They also sought the means to curb population growth in China, India and Japan. Even as the eugenics movement was suspicious of legal birth control in the United States, it began advocating contraception to limit the fertility of Asian populations. Eugenicists relentlessly promoted laws and a culture that encouraged native-born White women to have more children, while trying to prevent non-White populations from reproducing.

The leaked draft Supreme Court opinion in Dobbs v. Jackson Womens Health ignores this history to assert that the laws criminalizing abortion before the Roe ruling were concerned exclusively with fetal life. But in fact, although racial fears were not the only motivation of the antiabortion movement in the 19th century, or the eugenic and anti-immigrant campaigns that followed, the concern about White population decline has been central to reproductive politics for well over a century.

So it should be no surprise that the proponents of the “great replacement” have again put White fertility front and center. Just a few years ago in 2017, echoing earlier antiabortion rhetoric, Rep. Steve King (R-Iowa) tweeted, “We can’t restore our civilization with somebody else’s babies.” This idea that someone else’s children would soon overrun “our own” brings together antiabortion, anti-immigrant and anti-Black politics to claim, falsely, that the White population is being “replaced.”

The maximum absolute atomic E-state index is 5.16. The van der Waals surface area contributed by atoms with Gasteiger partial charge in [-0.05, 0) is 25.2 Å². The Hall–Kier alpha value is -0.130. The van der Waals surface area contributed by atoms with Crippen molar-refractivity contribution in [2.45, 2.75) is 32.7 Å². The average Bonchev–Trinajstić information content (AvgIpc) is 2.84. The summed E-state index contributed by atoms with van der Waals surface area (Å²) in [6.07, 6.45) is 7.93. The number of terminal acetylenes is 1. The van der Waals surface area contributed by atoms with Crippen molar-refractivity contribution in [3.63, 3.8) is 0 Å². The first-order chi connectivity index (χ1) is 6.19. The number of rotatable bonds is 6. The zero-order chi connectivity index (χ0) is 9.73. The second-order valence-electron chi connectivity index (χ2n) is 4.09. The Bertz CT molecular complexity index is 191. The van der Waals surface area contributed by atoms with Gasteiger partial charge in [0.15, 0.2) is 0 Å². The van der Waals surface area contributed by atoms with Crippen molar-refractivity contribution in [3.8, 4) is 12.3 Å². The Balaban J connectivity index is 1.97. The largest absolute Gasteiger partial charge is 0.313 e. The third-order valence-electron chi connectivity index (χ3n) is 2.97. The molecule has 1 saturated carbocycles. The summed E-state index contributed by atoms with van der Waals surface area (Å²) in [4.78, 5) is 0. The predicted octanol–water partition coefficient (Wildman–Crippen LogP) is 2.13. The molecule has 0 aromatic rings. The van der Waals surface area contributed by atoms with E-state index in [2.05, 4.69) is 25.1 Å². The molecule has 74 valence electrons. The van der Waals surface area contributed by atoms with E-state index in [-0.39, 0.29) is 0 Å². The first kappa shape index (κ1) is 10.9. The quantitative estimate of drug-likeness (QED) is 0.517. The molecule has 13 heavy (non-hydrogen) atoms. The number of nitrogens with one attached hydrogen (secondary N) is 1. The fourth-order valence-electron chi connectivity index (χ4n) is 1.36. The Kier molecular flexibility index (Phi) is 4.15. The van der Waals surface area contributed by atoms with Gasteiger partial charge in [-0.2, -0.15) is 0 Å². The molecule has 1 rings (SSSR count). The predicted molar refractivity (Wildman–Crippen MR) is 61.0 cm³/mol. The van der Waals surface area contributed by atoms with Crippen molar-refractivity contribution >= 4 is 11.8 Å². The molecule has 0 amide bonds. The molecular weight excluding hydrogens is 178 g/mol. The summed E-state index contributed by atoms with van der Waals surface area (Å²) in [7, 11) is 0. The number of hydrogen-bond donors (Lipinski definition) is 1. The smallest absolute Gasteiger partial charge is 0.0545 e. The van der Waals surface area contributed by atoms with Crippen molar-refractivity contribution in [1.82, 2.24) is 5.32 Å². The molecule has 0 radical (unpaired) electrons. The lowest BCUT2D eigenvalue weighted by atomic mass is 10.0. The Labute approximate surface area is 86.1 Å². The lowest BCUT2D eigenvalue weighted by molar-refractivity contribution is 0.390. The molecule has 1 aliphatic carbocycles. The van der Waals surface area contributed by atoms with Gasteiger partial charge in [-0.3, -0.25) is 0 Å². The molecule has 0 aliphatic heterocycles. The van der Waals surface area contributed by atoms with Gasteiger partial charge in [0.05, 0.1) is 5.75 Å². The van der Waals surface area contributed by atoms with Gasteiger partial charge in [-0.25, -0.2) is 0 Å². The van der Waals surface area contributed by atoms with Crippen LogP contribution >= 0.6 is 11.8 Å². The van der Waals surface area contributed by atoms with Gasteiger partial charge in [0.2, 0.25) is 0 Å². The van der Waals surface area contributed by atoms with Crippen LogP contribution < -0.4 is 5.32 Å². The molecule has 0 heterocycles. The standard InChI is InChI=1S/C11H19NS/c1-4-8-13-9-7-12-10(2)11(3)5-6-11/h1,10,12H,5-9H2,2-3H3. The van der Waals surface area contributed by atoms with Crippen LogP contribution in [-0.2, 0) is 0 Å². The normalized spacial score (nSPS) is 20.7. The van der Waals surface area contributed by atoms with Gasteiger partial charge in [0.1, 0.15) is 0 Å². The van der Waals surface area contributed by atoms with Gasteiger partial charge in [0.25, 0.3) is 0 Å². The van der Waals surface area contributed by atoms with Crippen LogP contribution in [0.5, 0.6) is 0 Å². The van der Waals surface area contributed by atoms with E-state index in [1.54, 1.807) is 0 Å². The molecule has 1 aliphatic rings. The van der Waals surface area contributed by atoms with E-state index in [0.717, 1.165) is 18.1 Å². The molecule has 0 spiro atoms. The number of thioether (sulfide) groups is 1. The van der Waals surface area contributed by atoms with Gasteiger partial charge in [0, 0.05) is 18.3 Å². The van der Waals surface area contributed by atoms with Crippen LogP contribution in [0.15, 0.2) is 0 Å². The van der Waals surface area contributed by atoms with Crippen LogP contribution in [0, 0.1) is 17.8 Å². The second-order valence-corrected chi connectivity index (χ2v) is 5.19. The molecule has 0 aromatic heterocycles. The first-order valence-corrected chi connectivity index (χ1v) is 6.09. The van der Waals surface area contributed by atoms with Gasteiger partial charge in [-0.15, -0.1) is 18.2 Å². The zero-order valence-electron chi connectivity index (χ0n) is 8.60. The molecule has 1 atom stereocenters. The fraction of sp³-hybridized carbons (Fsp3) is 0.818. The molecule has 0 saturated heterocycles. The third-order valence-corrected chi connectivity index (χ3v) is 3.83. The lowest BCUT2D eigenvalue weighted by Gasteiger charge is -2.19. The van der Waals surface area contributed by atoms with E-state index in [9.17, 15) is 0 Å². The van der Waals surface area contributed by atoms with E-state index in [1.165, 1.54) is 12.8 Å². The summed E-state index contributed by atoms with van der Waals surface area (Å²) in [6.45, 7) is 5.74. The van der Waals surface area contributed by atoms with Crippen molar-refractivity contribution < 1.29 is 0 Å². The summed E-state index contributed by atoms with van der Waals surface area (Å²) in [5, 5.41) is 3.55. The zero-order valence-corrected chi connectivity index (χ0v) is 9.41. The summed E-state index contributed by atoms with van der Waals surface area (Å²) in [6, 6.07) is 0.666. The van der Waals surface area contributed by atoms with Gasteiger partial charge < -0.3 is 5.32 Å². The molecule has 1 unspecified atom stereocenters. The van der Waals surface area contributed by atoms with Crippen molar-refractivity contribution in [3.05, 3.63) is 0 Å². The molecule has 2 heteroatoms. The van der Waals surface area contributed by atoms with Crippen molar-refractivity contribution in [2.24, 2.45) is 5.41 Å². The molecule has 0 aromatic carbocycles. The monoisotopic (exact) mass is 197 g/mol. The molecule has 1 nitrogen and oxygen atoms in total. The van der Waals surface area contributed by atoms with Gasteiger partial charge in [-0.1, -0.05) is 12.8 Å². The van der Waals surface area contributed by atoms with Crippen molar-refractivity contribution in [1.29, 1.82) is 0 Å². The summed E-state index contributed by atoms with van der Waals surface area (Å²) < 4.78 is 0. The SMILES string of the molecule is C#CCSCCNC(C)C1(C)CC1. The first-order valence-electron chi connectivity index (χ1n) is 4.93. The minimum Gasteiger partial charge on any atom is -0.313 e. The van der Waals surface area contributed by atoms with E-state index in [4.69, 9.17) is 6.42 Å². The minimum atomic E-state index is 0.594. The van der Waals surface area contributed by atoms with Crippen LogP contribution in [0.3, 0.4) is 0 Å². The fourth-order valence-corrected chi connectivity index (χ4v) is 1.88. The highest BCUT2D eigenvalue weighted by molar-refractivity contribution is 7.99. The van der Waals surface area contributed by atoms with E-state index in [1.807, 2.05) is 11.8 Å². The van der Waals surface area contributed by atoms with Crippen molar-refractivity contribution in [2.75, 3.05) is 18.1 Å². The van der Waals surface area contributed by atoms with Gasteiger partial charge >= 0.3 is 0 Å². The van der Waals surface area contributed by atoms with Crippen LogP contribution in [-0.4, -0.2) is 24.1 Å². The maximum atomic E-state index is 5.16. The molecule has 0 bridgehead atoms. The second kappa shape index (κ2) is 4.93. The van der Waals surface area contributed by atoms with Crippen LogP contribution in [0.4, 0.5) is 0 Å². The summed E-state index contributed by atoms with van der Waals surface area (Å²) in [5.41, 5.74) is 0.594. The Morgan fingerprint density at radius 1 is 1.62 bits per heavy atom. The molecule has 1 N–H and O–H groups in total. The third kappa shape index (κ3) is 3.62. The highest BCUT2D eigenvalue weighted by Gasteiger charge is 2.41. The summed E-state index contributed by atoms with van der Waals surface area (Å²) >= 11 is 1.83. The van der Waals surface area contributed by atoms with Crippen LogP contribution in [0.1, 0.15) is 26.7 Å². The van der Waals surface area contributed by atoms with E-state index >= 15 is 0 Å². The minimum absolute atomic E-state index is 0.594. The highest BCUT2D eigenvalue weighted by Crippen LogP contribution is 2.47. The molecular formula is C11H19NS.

These connections are resurfacing again, tragically, in our present moment. As it did before Roe, the criminalization of abortion would disproportionately affect the lives and health of poor women and women of color, who will be the least likely to access safe abortions — something abortion-rights advocates stressed at Saturday’s rallies. Yet even before the rally attendees returned home, Americans witnessed the deadly consequences of racist hatred, fueled by the “great replacement” theory, in Buffalo.

And some still connect these two topics in 2022. Schlapp mused on Thursday that if there was a population problem in the United States, while the country “killed millions of your own people through legalized abortion every year,” banning abortion would solve some of the problem. As he put it, “If you’re worried about this quote-unquote replacement, why don’t we start there? Start with allowing our own people to live.” Abortion only became illegal in America in the 19th century because of these same sort of racist concerns about low White fertility rates. Those fears have resurged today and are manifesting themselves in anti-Black violence and the nativism that is often promoted by the very same political forces that are pushing to make abortion illegal.

Loading...